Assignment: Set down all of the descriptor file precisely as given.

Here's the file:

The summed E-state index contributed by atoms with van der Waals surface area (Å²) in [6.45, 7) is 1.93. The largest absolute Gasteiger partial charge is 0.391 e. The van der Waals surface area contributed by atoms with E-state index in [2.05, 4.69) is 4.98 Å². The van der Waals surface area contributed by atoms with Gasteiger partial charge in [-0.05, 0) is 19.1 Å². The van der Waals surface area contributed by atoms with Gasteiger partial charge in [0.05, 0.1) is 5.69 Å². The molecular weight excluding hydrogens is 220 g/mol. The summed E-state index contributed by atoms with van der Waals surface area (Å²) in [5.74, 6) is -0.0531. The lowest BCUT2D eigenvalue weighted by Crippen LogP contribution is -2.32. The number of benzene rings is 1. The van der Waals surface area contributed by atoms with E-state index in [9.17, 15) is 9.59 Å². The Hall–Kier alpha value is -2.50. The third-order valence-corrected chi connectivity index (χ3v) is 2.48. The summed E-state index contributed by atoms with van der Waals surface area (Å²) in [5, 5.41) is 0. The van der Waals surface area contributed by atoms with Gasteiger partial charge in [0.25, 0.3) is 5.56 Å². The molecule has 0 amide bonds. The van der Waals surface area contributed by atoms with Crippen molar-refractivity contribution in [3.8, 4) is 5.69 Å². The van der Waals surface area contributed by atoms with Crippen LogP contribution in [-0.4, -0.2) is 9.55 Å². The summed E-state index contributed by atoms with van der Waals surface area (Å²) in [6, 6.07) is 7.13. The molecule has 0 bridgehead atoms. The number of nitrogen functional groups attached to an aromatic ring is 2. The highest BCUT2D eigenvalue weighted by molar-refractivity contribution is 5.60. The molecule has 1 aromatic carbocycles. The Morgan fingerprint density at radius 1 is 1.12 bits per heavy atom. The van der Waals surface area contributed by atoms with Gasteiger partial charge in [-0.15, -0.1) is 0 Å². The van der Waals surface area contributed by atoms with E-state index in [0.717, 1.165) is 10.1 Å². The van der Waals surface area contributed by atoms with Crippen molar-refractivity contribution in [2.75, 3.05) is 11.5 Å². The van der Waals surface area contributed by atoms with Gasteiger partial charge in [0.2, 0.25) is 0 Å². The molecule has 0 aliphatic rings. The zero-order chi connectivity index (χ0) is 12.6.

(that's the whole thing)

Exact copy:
The summed E-state index contributed by atoms with van der Waals surface area (Å²) in [6.45, 7) is 1.93. The largest absolute Gasteiger partial charge is 0.391 e. The van der Waals surface area contributed by atoms with E-state index in [2.05, 4.69) is 4.98 Å². The van der Waals surface area contributed by atoms with Gasteiger partial charge in [-0.05, 0) is 19.1 Å². The van der Waals surface area contributed by atoms with Gasteiger partial charge in [0.05, 0.1) is 5.69 Å². The molecular weight excluding hydrogens is 220 g/mol. The summed E-state index contributed by atoms with van der Waals surface area (Å²) in [5.74, 6) is -0.0531. The lowest BCUT2D eigenvalue weighted by Crippen LogP contribution is -2.32. The number of benzene rings is 1. The van der Waals surface area contributed by atoms with E-state index in [9.17, 15) is 9.59 Å². The Hall–Kier alpha value is -2.50. The third-order valence-corrected chi connectivity index (χ3v) is 2.48. The summed E-state index contributed by atoms with van der Waals surface area (Å²) in [5, 5.41) is 0. The van der Waals surface area contributed by atoms with Gasteiger partial charge in [0.25, 0.3) is 5.56 Å². The molecule has 0 amide bonds. The van der Waals surface area contributed by atoms with Crippen molar-refractivity contribution in [3.8, 4) is 5.69 Å². The van der Waals surface area contributed by atoms with Crippen LogP contribution in [-0.4, -0.2) is 9.55 Å². The summed E-state index contributed by atoms with van der Waals surface area (Å²) in [6, 6.07) is 7.13. The molecule has 0 bridgehead atoms. The number of nitrogen functional groups attached to an aromatic ring is 2. The highest BCUT2D eigenvalue weighted by molar-refractivity contribution is 5.60. The molecule has 1 aromatic carbocycles. The Morgan fingerprint density at radius 1 is 1.12 bits per heavy atom. The van der Waals surface area contributed by atoms with Gasteiger partial charge in [-0.15, -0.1) is 0 Å². The van der Waals surface area contributed by atoms with E-state index in [0.717, 1.165) is 10.1 Å². The van der Waals surface area contributed by atoms with Crippen molar-refractivity contribution in [2.75, 3.05) is 11.5 Å². The van der Waals surface area contributed by atoms with Gasteiger partial charge in [0.2, 0.25) is 0 Å². The molecule has 0 aliphatic rings. The zero-order chi connectivity index (χ0) is 12.6.